Saturday, May 9, 2009

Is non-writing ever writing?

By "non-writing" I mean any activity that does not add to the word count of a work in progress.

I like daydreaming about my characters. I like to look things up on the internet, even if they are only marginally related to my story. I like to look for character names in my old baby name books. I like to take to take Google street-view tours of distant cities. (Hey, it's educational!) I like to make cloud diagrams in notebooks. I like to keep a pen and notebook nearby at all times, you know, just in case. I like to browse through books on Amazon, and authors' websites, even when I have not read their book. And I especially like to pretend that these activities further the progress my writing.

Yes, I like to think that they do, even though I know, in my heart of hearts, that they do not.

For me, planning is not writing. Research is not writing. Diagramming and scribbling notes are not writing. Dreaming is not writing. Blogging about writing is not writing. And thinking about writing is definitely not writing. The only thing that is writing is when I am sitting in front of my computer tying words in Word, and with my internet browser closed.

I don't know how it works for others, but for me, even writing with pen on paper is not really writing, either. To really and truly write, I have to use my computer. And the obvious problem with this, of course, is that internet is exactly one click away at all times. Real writing is hard work. And the constant siren-call of the internet is very tempting. Very, very. (The spirit is willing but the flesh is weak!)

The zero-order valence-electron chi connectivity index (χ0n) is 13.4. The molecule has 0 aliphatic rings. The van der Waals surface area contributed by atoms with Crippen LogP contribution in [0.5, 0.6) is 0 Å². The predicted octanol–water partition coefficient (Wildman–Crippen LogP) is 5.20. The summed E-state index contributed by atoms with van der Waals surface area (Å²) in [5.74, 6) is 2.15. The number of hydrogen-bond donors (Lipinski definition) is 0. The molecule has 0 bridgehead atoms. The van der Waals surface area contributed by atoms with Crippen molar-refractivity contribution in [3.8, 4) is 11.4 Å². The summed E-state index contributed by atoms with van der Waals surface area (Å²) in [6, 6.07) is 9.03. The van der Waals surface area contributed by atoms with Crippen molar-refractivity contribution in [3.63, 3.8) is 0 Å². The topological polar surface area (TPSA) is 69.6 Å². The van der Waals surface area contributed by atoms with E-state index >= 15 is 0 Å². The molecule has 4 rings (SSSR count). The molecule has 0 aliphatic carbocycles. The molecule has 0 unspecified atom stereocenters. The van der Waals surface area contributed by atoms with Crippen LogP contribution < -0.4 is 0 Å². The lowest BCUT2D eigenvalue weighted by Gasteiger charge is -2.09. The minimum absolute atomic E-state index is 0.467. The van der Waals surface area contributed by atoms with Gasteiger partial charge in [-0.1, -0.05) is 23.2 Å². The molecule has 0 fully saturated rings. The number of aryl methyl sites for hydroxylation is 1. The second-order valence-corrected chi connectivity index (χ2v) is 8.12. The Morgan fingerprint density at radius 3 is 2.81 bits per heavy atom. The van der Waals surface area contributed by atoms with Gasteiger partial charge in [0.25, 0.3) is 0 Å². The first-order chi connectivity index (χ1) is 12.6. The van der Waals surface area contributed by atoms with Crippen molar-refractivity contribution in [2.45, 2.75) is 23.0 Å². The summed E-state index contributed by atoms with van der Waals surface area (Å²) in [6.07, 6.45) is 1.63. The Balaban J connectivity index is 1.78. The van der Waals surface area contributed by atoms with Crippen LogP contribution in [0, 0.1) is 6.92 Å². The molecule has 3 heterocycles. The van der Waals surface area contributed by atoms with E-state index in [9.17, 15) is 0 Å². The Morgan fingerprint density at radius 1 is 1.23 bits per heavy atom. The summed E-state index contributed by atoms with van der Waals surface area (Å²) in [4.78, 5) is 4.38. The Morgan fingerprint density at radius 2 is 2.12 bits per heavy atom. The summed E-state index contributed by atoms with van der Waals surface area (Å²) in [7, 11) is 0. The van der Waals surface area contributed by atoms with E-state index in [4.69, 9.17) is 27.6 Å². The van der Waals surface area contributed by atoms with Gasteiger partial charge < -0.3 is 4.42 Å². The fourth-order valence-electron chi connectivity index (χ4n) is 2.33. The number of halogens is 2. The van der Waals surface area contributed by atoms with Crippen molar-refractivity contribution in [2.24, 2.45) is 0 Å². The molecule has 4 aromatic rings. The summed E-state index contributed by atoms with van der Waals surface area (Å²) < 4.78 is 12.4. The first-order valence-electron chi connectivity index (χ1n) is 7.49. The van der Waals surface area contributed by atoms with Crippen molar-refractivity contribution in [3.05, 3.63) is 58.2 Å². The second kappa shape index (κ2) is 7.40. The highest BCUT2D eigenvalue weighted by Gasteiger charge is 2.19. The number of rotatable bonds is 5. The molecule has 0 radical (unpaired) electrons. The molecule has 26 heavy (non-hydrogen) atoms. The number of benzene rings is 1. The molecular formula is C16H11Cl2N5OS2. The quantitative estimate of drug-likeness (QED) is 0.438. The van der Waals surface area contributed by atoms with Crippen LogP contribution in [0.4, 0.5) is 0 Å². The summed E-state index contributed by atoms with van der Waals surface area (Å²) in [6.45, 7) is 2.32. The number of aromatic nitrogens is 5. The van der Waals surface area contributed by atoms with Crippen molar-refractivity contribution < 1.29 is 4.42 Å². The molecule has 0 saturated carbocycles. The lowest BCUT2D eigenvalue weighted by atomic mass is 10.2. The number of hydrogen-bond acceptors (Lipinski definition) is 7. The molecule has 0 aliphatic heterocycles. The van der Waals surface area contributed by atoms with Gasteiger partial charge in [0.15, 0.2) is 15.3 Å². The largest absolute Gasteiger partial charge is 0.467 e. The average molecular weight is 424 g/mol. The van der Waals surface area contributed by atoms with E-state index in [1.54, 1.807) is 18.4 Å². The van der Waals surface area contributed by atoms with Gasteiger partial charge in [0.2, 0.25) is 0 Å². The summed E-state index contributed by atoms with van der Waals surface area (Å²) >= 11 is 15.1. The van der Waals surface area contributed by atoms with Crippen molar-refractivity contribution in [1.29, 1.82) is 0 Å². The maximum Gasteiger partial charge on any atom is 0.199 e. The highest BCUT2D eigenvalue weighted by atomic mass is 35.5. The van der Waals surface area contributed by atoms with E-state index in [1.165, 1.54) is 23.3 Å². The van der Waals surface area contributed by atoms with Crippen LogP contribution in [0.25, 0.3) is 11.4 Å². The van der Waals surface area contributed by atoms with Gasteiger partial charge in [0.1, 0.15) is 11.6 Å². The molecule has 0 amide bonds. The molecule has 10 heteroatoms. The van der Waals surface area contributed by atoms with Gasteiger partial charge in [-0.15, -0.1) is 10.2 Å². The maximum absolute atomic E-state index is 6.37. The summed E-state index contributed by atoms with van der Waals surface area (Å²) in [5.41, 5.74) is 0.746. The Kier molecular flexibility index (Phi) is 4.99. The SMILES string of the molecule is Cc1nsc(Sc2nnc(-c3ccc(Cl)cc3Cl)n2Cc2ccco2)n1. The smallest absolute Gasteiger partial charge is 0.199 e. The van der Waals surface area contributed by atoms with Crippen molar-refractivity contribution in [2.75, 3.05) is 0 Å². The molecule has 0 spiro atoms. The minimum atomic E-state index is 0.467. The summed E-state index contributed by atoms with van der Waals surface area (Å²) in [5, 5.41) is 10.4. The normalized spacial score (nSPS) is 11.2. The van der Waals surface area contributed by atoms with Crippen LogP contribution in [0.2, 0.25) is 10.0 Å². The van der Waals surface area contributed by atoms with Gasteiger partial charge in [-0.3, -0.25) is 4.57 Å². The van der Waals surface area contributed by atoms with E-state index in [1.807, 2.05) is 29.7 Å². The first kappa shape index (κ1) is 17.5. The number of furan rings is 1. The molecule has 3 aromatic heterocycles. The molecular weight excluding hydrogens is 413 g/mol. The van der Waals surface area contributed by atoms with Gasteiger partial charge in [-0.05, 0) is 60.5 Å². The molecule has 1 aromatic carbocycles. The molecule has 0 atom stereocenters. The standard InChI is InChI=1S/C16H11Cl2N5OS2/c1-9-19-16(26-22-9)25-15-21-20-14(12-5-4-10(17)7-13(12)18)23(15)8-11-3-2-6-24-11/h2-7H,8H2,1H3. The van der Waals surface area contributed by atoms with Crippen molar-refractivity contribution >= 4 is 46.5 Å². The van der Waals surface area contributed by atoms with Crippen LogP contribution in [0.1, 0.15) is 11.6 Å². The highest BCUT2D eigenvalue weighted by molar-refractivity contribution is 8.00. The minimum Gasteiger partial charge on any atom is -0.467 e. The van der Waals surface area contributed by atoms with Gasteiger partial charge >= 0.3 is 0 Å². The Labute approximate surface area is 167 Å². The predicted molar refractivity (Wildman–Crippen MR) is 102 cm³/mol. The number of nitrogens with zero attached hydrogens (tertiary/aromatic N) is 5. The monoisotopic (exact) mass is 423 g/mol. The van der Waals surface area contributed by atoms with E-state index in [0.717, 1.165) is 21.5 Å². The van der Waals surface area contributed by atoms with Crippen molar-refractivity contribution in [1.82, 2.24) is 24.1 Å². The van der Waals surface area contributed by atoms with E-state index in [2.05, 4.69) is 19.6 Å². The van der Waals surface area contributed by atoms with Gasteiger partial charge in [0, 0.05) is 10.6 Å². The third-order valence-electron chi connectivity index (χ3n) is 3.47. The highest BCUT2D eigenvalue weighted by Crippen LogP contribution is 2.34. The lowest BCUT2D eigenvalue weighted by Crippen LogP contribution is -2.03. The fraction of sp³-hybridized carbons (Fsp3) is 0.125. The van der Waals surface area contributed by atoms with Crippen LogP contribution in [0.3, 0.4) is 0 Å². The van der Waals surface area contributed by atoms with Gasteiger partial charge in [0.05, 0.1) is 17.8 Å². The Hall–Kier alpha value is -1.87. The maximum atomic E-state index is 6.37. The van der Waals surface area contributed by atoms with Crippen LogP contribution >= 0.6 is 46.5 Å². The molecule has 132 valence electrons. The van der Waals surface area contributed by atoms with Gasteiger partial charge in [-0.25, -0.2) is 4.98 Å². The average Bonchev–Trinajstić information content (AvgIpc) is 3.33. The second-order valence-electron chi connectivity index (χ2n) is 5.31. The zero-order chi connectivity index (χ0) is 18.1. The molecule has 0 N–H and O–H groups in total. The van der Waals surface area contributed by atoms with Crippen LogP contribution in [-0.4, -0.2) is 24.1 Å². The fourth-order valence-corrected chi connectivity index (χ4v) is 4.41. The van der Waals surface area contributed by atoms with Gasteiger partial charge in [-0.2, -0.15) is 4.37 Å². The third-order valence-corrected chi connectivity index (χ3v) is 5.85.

Anyway, here is the imperfect and partial solution I use to keep myself focused on writing in the face of this enormous temptation.

I bargain with myself. Little things. I'll decide, for example, that today I have to write for one hour before I can check my email. Or maybe, I have to write for two hours before I can check any blogs, mine or anyone else's. Three hundred words might equal one coffee re-fill, or eight hundred words might mean lunch.

Oftentimes, just getting started is the hardest part of the writing day, and somehow, knowing these little rewards are coming makes it easier to begin the work. After getting started, if I've managed to establish some momentum, then I'll forget forget about the coffee, or the website I wanted to check out, or whatever it was that was so tempting initially.

It's silly, I know, but it works. Usually.

I'd like to hear from other writers. How do you keep yourself writing, when there are so many easier things you could be doing?

6 comments:

  1. I try to bargain with myself, but I've found I am very stubborn. I do try to to do things to get to a certain point in my WIP. Sometimes this consists of not being able to pick up a book I am reading until I've written two more pages. And other times I make myself complete an entire chapter. Often times, though, writing is just fun and I don't have to have to be so pushy.

    For the record, though, I consider daydreaming about my WIP as making progress in my novel. When I work through scenes in my mind, it is so much easier to get the words on paper and then I find I can sit down and just start writing instead of staring at a blank screen for twenty minutes wondering where to start.